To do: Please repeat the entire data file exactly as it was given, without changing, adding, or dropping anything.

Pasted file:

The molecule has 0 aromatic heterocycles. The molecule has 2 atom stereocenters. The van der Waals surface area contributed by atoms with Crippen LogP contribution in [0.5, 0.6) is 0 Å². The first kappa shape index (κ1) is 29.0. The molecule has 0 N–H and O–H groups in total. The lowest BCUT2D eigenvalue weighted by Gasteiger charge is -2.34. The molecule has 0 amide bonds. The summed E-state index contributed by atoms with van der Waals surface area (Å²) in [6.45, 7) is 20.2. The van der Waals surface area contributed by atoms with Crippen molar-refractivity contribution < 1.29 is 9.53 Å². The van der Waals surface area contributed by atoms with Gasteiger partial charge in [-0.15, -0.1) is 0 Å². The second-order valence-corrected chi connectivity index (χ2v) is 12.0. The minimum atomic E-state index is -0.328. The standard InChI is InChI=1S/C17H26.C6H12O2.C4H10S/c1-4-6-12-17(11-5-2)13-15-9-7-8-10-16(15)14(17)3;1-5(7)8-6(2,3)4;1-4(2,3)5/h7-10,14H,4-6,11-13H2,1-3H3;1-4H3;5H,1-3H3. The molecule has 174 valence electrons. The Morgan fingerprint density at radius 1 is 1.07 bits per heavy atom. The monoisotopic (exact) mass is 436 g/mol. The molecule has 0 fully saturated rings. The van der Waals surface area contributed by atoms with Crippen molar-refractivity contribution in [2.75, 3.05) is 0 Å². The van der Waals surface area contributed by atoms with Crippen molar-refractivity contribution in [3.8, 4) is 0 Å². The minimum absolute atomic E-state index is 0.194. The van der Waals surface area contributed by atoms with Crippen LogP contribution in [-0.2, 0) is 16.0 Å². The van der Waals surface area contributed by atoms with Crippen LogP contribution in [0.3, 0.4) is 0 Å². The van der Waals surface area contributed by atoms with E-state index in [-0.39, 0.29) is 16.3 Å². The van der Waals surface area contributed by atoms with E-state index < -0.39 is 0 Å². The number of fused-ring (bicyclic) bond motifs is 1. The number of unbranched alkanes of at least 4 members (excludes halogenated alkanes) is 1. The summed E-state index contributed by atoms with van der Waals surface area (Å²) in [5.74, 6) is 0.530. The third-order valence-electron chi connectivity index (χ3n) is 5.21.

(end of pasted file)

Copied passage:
The molecule has 0 aromatic heterocycles. The molecule has 2 atom stereocenters. The van der Waals surface area contributed by atoms with Crippen LogP contribution in [0.5, 0.6) is 0 Å². The first kappa shape index (κ1) is 29.0. The molecule has 0 N–H and O–H groups in total. The lowest BCUT2D eigenvalue weighted by Gasteiger charge is -2.34. The molecule has 0 amide bonds. The summed E-state index contributed by atoms with van der Waals surface area (Å²) in [6.45, 7) is 20.2. The van der Waals surface area contributed by atoms with Crippen molar-refractivity contribution < 1.29 is 9.53 Å². The van der Waals surface area contributed by atoms with Gasteiger partial charge in [-0.15, -0.1) is 0 Å². The second-order valence-corrected chi connectivity index (χ2v) is 12.0. The minimum atomic E-state index is -0.328. The standard InChI is InChI=1S/C17H26.C6H12O2.C4H10S/c1-4-6-12-17(11-5-2)13-15-9-7-8-10-16(15)14(17)3;1-5(7)8-6(2,3)4;1-4(2,3)5/h7-10,14H,4-6,11-13H2,1-3H3;1-4H3;5H,1-3H3. The molecule has 174 valence electrons. The Morgan fingerprint density at radius 1 is 1.07 bits per heavy atom. The monoisotopic (exact) mass is 436 g/mol. The molecule has 0 fully saturated rings. The van der Waals surface area contributed by atoms with Crippen molar-refractivity contribution in [2.75, 3.05) is 0 Å². The van der Waals surface area contributed by atoms with Crippen molar-refractivity contribution in [3.8, 4) is 0 Å². The minimum absolute atomic E-state index is 0.194. The van der Waals surface area contributed by atoms with Crippen LogP contribution in [-0.2, 0) is 16.0 Å². The van der Waals surface area contributed by atoms with Crippen LogP contribution in [0.3, 0.4) is 0 Å². The van der Waals surface area contributed by atoms with E-state index in [-0.39, 0.29) is 16.3 Å². The van der Waals surface area contributed by atoms with E-state index < -0.39 is 0 Å². The number of fused-ring (bicyclic) bond motifs is 1. The number of unbranched alkanes of at least 4 members (excludes halogenated alkanes) is 1. The summed E-state index contributed by atoms with van der Waals surface area (Å²) in [5.74, 6) is 0.530. The third-order valence-electron chi connectivity index (χ3n) is 5.21.